Flow is a term coined by Mihaly Csikszentmihalyi as a result of studies he undertook on what gives people enjoyment. What he found is that people of all ages, nationalities and interests in life report their involvement in activities in a similar way. In a nutshell 'flow' happens when we become so absorbed in an activity that we lose ourselves and our sense of time is altered. When we are engrossed we often have so little sense of ourselves that we do not feel happy - in fact we feel nothing. (Or indeed we may even experience physical discomfort as may be case for a mountaineer or athelete.) But afterwards we have such a strong sense of gratification that we construe the activity as enjoyable and satisfying and so such experiences contribute substantially to our feelings of happiness and well-being.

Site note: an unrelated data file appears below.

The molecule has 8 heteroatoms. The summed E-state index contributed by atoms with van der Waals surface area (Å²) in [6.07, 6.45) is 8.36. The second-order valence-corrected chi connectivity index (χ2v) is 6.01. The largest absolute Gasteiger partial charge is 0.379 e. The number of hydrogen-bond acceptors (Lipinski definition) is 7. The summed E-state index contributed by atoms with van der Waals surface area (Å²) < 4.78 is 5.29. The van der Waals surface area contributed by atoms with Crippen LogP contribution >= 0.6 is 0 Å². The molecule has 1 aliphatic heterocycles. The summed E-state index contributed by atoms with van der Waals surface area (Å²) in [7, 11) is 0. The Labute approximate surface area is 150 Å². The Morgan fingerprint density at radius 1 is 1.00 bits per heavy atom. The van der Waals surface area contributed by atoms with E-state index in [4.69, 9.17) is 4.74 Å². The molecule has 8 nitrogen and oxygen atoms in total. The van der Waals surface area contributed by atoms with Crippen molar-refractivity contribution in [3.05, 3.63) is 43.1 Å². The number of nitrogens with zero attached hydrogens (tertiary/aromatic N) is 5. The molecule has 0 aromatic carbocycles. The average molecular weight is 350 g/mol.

Activities which can induce flow are varied and numerous. It can come from reading a book, playing a sport or having an engrossing conversation with a friend. Commonly it is something that we find challenging. This is why many people experience flow easily in competitive sports where challenge and feedback are intrinsic to the activity. If the talents of the players are mismatched – one is a beginner chess player, for example, and the other is a Grand Master then neither is likely to experience flow. For one opponent there is no challenge and for the other it is too daunting and so not easy to lose oneself in the activity.
Another aspect of flow is that it is intrinsically rewarding and so motivating. We may be involved in the activity because it is our work, and so we are being paid to do it, yet if we are in flow with the activity we get the feeling that we would be involved even if we weren’t being paid.